Myridian's Reviews > The Angel's Game

The Angel's Game by Carlos Ruiz Zafón
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's review
Nov 24, 12

bookshelves: fiction, historical-fiction, magical-realism
Read from November 03 to 24, 2012

** spoiler alert ** I am trying to judge this book on it's own merits, but that's so hard as it suffers by comparison with Zafon's first book in this series, [book The Shadow of the Wind]. This book takes place in the same fictional Barcelona that Zafon created for the first book, but actually predates Shadow of the Wind by about a generation. In this novel, we follow David Martin as he is launching a career as a writer of serialized horror novels. We learn bits about his trauma-filled childhood and his relationships with the grandfather of The Shadow of the Wind's main character as well as a host of other colorful individuals.

The novel then takes an odder and odder tact as Martin enters into a pact with a sinister character who appears to be either the actual devil or simply a devil in Martin's mind. What I loved about The Shadow of the Wind was that it walked the line of magical realism so cleverly. It never left off feeling inherently believable. Unfortunately that wasn't the case for The Angel's Game. We never learn if the magic present in the book is supposed to be real or just a facet of Martin's broken mind. On the one hand that made the book inherently dissatisfying, but on the other hand I think Zafon had painted himself into a corner. Either the book would have ended up reading like a reworking of Fight Club, or it would have firmly crossed the line onto the magical side. As it was it felt like Zafon picked the best of a bunch of bad conclusions. Right up until the end though I was hoping that Zafon would pull out something that really surprised and wowed me, which he never did.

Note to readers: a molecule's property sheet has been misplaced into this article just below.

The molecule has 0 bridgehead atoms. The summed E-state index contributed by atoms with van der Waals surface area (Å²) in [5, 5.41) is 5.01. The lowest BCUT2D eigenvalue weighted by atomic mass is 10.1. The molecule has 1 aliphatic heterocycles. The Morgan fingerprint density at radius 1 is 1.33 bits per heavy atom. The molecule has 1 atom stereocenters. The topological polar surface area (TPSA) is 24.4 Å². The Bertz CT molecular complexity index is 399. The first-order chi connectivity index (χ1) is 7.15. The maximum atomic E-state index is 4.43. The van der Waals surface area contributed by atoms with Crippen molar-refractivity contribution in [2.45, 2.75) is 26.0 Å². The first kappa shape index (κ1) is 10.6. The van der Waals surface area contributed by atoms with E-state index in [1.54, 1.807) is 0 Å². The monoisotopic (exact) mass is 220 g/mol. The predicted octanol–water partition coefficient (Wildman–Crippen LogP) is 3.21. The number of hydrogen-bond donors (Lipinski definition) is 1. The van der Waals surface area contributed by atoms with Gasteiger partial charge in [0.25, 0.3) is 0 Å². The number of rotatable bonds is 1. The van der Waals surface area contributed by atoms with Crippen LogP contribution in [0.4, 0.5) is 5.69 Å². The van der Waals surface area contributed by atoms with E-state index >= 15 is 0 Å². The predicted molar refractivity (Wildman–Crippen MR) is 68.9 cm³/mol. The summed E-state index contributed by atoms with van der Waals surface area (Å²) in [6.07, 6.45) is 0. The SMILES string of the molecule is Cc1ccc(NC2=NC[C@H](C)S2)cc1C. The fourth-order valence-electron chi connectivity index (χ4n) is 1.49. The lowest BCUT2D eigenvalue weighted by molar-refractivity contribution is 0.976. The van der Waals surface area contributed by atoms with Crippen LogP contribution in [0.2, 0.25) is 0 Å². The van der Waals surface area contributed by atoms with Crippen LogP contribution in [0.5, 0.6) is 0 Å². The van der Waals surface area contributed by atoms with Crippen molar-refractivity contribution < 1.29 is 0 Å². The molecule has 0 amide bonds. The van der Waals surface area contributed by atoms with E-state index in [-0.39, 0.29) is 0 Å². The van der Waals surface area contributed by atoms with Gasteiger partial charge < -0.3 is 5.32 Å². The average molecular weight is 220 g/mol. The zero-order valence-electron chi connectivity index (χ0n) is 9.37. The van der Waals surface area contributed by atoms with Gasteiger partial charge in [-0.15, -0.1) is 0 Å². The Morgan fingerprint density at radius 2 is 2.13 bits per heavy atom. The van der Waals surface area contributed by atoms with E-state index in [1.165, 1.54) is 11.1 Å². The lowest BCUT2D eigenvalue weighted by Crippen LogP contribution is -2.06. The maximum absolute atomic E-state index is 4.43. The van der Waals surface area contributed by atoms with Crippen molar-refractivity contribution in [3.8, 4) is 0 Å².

The second real problem with this book is that the characters feel flat. Again, this is by comparison with The Shadow of the Wind. David Martin is simply not as likable or sympathetic as Daniel Sempere, and the female love interest just seems limp until she too has a mental breakdown.

The prose does continue to be beautiful, and Zafon's Barcelona is the most striking thing about the book.

I'm going to wait to decide if I should pick up the next in the Cemetery of Forgotten Books series.

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Quotes Myridian Liked

Carlos Ruiz Zafón
“Everything is a tale, Martin. What we believe, what we know, what we remember, even what we dream. Everything is a story, a narrative, a sequence of events with characters communicating an emotional content. We only accept as true what can be narrated.”
Carlos Ruiz Zafón, The Angel's Game

Carlos Ruiz Zafón
“Life had taught her that we all require big and small lies in order to survive, just as much as we need air. She used to say that if during one single day, from dawn to dusk, we could see the naked reality of the world, and of ourselves, we would either take our own lives or lose our minds.”
Carlos Ruiz Zafón, The Angel's Game

Carlos Ruiz Zafón
“I wandered off, walking through streets that seemed emptier than ever, thinking that if I didn't stop, if I kept on walking, I wouldn't notice that the world I thought I knew was no longer there.”
Carlos Ruiz Zafón, The Angel's Game

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